‘We Did The Right Thing’: How This Couple Moved from Manila to Vienna During The PandemicJust seeing the look on their daughter’s face whenever she’s outdoors made the move worth it.by Cielo Anne Calzado .
It’s one thing to move to a new city or the province and another to settle into a new country. Just the idea of uprooting the family to settle in a place that’s thousands of miles away from friends and family can be daunting, but it’s something Justin and Kat Espejo faced head on for their daughter, Kara.
“It was really brought upon by how the pandemic situation was and still is in the Philippines. Having a 1-and-a-half-year-old daughter at that time and seeing her stuck between the bedroom and living room of our place was heartbreaking and challenging for us,” Justin shares with SmartParenting.com.ph.
Justin, and her wife, Kat, didn’t have plans of leaving the Philippines for good, but they were blessed with the opportunity to provide a better life for Kara. Kat, who works at Microsoft as finance manager, was due for role movement and she asked her manager if she can look into roles outside the Philippines.ADVERTISEMENT - CONTINUE READING BELOW
Flying from Manila to Vienna
According to Kat, she and Justin were initially considering moving to Canada, New Zealand, or Australia but roles weren’t opening up for her. As if meant to be, she stumbled upon an opening at Vienna, Austria which required applicants to be English speakers.CONTINUE READING BELOWwatch now
“When the option opened, we began researching about Vienna and found that it’s consistently voted as the most livable city in the world for several years, its family benefits are top-tier, and it’s right in the middle of Europe so we could have easy access to any European city we like to visit, which is a plus since we love traveling as a family,” Kat recalls.
Working at Microsoft made it easier for the family of three to make the move happen since the company provided assistance throughout the process. From helping them prepare the necessary documents to receiving guidance from immigration lawyers from Austria, it was a breeze, to say the least.
“There was a relocation agency that helped us with finding apartments and other settling-in items and a logistics company that helped pack and ship our stuff. If we were left to figure everything out for ourselves, it would have been tedious and exhausting, especially the immigration process,” says Kat.ADVERTISEMENT - CONTINUE READING BELOW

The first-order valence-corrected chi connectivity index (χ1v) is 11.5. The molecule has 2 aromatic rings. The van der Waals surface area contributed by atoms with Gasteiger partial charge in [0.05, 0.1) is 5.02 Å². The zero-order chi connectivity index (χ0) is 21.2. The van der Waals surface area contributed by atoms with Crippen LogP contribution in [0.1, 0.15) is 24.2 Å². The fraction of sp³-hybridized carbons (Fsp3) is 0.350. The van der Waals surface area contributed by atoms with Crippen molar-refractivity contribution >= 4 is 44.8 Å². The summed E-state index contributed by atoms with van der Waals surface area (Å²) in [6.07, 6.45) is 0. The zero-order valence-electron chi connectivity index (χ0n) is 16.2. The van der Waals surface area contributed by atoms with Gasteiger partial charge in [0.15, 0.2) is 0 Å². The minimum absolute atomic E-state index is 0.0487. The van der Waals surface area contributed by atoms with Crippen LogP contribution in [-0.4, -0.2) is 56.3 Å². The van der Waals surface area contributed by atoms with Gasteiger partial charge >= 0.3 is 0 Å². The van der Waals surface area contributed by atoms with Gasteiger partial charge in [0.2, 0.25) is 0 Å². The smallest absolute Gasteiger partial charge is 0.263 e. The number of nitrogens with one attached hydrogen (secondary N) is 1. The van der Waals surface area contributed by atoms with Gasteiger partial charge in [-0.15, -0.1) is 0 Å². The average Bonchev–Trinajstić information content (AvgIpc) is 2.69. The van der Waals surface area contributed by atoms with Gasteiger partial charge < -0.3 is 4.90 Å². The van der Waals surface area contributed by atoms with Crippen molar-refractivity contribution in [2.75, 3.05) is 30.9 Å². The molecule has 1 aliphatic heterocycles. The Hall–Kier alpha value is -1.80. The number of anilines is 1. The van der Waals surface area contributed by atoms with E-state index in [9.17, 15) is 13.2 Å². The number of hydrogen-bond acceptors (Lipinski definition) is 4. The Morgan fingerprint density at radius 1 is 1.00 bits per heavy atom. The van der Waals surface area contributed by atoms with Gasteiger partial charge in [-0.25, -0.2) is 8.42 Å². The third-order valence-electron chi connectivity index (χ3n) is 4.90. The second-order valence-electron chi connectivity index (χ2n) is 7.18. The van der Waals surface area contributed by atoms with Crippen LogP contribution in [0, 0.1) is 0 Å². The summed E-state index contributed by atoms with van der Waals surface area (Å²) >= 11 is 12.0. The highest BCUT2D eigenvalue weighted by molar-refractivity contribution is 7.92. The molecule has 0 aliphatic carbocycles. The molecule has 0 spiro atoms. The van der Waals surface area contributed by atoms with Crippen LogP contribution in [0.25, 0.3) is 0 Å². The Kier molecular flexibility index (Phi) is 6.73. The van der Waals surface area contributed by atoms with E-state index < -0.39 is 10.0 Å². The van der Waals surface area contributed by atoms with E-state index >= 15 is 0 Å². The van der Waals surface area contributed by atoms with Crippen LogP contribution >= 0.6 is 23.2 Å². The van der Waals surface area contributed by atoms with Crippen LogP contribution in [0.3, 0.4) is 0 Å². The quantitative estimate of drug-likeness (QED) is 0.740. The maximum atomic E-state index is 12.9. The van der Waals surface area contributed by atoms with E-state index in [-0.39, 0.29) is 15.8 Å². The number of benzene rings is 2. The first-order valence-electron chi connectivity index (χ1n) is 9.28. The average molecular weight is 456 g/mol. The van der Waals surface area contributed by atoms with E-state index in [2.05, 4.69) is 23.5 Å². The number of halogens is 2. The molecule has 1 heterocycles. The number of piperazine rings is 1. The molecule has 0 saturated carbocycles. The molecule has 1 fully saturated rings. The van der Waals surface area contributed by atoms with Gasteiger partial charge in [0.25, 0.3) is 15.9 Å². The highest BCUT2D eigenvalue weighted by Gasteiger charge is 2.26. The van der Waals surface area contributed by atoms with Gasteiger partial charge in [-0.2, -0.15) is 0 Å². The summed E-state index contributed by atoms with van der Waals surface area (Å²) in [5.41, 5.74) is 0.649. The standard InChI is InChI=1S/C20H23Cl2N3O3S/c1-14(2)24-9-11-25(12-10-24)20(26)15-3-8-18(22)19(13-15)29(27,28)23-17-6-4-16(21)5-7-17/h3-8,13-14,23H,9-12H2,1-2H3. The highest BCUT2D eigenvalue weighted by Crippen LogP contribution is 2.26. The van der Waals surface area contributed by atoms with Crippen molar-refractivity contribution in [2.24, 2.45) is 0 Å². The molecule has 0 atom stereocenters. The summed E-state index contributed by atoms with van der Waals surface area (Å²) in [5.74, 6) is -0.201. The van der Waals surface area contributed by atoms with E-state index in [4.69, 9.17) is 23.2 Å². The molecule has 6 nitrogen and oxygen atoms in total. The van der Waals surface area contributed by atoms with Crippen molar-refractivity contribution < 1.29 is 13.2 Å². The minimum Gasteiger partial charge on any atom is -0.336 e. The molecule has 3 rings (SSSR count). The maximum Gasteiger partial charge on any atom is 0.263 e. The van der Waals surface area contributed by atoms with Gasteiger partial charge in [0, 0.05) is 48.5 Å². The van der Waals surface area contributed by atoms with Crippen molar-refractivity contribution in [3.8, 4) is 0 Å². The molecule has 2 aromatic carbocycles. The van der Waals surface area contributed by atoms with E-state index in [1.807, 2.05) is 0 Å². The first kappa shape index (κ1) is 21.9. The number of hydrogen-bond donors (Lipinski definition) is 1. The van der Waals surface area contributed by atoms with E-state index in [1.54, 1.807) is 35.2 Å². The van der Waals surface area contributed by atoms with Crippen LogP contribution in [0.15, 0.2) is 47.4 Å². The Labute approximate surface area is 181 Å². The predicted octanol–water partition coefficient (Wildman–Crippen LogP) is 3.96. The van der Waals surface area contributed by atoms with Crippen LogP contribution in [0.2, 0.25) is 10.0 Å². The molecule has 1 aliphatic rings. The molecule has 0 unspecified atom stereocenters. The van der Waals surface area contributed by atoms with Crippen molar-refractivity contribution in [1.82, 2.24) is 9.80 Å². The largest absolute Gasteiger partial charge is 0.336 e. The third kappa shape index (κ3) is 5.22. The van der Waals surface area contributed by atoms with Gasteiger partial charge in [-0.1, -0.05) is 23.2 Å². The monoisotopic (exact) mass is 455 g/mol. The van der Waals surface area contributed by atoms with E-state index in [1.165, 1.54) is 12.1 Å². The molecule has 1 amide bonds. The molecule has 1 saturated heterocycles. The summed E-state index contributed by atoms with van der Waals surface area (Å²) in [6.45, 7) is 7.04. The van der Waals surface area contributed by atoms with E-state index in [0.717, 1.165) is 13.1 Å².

Life in Vienna
Is it expensive to live in a city like Vienna? The couple is surprised to discover that it’s not a very expensive city. “As a finance manager, one of the things I had to look up was the salary versus the cost of living,” Kat muses.ADVERTISEMENT - CONTINUE READING BELOW
“The only thing that is more expensive here is eating out. The rest is cheaper. My grocery basket costs the same as in the Philippines, but for much better quality. Rent is reasonable, but most importantly, healthcare and education are free!
“Being used to how it is in the Philippines, I forgot that these are rights, not something we should be paying very expensively for. Taxes are higher, yes, but at least I see where they go,” she adds.
Since Kara recently started Kindergarten, Kat and Justin don’t have to pay tuition. They just pay a small amount monthly for her school meals which are mostly organic and prepared by an in-house chef.
The changes and upgrades are more than welcome for the family of three. After three months of living in the picturesque city, it’s safe to say that they are settling in pretty good.ADVERTISEMENT - CONTINUE READING BELOW
They enjoy discovering parks and places to visit, but most importantly, allowing Kara to enjoy the outdoors. They live just minutes away from a park where Kara can play, have fun, and interact with kids her age.
“I’ll never forget the first Sunday that we got outside to visit a park. The look in Kara’s face when we allowed her to keep running, to sit down and even lie down on the grass – I could see how happy she was. Honestly, that made me feel like we did the right thing in moving,” Justin happily shares.
Parks and playgrounds in the city are not only spacious, each is also well-maintained to make sure the young ones are safe while playing.
Raising kids in ViennaADVERTISEMENT - CONTINUE READING BELOW
Though they’re living a thousand miles away from the Philippines, Justin and Kat want to make sure Kara learns the Filipino language and values.
“I try to teach her some Filipino words and expressions, but my biggest thing would have to be respect for the elders so we make her call her lolos and lolas as ‘lola nanay and lola mama or lolo tatay and lolo daddy.’ Of course, being responsible enough to do household chores when she’s older. I want her to learn the value of hard work,” explains Justin.ADVERTISEMENT - CONTINUE READING BELOW
Meanwhile, Kat believes in combining the best from both cultures, with the goal of raising a child that’s a citizen of the world. “We like how Filipinos are sweet and extra caring to kids, but at the same time, we love how they teach kids to be independent early on here,” she says.ADVERTISEMENT - CONTINUE READING BELOW
Putting down roots in a new place is a learning process and the Espejos are lucky to have friends who live in other European cities who can visit easily. They also value video calls with relatives back in the Philippines.ADVERTISEMENT - CONTINUE READING BELOW
As they establish new routines and learn to adapt, the family is happy to be able to take the leap. “Moving abroad is an experience I will always regret if I don’t do it. If it doesn’t work out, we can always go home. Luckily, it has been working out well,” Kat shares.
Justin, who is a photographer and Youtube filmmaker, made a short video documenting their move to Vienna. Watch it here.
Click here to read what it's like raising Filipino kids in different countries.
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